Liberal dark-money group linked to 2020 election donated more than $400M

The group known as Sixteen Thirty Fund helped in funding attack ads against vulnerable Republican senators, as well as providing money for ads in swing states attacking Trump.

Updated: November 17, 2021 - 5:04pm

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A liberal dark-money group is alleged to have furnished more than $400 million in 2020 to help Democrats unseat then-President Donald Trump, as well as to help Democrats capture the Senate Majority.

According to Politico, the group known as Sixteen Thirty Fund helped pay for attack ads against vulnerable Republican senators, as well as providing money for ads in swing states attacking Trump.

The group has been around for a few years, but gained momentum under the Trump administration, going from donating a few million a year to hundreds of millions.

Because of the Sixteen Thirty Fund, other organizations gained a foothold in the political ecosystem, as well as helped fund campaigns that fought against Trump's Supreme Court nominees.

"Altogether this is absolutely one of the largest fundraising machines I have ever come across," said Robert Maguire, an expert in political nonprofits. "I am really struggling to think of any other group, especially recently, that could rival it." He compared the amount of money to the Republican-leaning Koch brothers’ network at its height.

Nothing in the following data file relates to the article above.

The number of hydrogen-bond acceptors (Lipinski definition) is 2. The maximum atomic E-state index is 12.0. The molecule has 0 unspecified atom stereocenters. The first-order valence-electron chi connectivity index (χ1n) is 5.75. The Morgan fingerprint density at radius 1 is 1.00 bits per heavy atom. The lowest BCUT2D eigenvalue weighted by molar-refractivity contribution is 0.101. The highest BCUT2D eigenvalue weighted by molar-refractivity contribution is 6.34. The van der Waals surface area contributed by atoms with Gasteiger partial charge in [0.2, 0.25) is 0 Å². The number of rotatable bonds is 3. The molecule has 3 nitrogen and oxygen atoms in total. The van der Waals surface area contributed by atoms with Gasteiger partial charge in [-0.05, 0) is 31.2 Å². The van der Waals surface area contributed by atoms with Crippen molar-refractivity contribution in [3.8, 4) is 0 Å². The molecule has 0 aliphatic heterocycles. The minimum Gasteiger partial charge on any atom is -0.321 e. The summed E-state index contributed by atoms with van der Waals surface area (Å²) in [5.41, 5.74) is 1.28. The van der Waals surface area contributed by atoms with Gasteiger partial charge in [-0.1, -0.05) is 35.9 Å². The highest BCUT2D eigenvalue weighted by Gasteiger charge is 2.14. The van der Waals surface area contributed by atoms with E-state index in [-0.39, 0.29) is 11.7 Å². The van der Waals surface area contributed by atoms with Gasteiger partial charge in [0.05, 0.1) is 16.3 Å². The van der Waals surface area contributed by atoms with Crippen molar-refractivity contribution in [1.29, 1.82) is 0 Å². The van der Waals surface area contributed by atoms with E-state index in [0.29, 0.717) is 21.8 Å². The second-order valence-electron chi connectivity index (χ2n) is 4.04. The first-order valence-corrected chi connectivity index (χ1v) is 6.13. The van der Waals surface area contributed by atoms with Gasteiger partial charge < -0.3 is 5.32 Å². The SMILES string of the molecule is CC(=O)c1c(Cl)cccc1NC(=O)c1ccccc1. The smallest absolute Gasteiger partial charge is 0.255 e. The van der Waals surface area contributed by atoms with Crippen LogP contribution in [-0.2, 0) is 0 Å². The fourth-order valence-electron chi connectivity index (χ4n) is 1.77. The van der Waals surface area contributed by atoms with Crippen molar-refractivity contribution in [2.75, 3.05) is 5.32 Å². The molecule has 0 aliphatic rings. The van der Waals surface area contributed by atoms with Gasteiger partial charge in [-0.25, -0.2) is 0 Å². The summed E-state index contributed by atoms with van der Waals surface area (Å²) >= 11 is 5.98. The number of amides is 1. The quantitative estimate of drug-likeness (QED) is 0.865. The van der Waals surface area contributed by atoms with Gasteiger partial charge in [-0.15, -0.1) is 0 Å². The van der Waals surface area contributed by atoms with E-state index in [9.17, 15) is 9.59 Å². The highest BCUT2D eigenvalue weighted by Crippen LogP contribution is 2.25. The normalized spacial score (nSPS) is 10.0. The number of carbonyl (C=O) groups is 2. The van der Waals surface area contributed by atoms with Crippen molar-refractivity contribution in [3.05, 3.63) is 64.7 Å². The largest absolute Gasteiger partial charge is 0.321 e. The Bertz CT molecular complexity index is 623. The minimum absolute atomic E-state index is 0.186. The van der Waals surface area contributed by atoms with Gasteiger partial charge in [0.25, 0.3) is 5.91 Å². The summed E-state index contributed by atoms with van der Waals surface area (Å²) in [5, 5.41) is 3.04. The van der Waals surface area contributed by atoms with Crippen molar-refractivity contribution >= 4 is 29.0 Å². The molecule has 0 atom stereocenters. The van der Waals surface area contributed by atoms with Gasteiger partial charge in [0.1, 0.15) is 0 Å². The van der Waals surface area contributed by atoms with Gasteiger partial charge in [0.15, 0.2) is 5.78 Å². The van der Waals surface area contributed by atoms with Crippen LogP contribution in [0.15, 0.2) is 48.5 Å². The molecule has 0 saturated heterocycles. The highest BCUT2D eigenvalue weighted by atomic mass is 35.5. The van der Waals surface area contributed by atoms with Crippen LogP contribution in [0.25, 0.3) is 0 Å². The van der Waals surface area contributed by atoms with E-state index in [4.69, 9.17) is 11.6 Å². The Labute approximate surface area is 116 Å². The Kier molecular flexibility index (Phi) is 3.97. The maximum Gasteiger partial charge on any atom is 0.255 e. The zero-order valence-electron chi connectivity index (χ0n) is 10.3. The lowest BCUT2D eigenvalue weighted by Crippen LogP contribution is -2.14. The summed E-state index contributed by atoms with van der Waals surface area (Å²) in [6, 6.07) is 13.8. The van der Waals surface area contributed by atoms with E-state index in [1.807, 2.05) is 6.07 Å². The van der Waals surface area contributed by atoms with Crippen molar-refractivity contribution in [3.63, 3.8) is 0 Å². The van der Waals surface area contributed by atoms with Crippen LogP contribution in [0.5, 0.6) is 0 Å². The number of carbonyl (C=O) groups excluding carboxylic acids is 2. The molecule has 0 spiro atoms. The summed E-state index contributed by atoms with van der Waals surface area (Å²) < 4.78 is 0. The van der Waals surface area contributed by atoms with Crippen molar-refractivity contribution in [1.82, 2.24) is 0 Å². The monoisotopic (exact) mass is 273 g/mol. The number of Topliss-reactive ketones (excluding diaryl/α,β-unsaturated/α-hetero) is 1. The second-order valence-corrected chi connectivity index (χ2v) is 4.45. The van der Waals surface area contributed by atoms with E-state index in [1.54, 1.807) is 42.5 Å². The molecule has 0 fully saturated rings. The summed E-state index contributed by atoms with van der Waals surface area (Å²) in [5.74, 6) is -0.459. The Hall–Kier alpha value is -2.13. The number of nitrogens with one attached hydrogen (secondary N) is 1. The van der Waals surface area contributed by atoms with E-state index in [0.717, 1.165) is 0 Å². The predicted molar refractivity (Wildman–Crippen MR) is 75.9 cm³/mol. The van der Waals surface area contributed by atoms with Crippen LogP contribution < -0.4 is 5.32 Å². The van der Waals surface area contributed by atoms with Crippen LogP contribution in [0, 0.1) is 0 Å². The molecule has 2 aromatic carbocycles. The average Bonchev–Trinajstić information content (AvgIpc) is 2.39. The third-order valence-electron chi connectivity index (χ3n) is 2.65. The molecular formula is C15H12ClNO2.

The group's strength was its ability to "quickly and efficiently launch new initiatives through our fiscal sponsorship model," Sixteen Thirty Fund's President Amy Kurtz said in a Medium post on Wednesday. 

"Alongside our partners and projects, we scaled up quickly (growing 175 percent from 2019), enabling progressive donors to step up like never before to help in the face of intersecting crises and imminent threats,” Kurtz wrote.

As a non-profit, the Sixteen Thirty Fund does not disclose donors nor specific donation amounts.

The single largest donation from the group went to a get out the vote campaign sponsored by American Votes in the amount of $129 million.

Besides opposing certain candidates, the group also backed policy positions such as paid family leave in Colorado, and marijuana legalization in Montana. 

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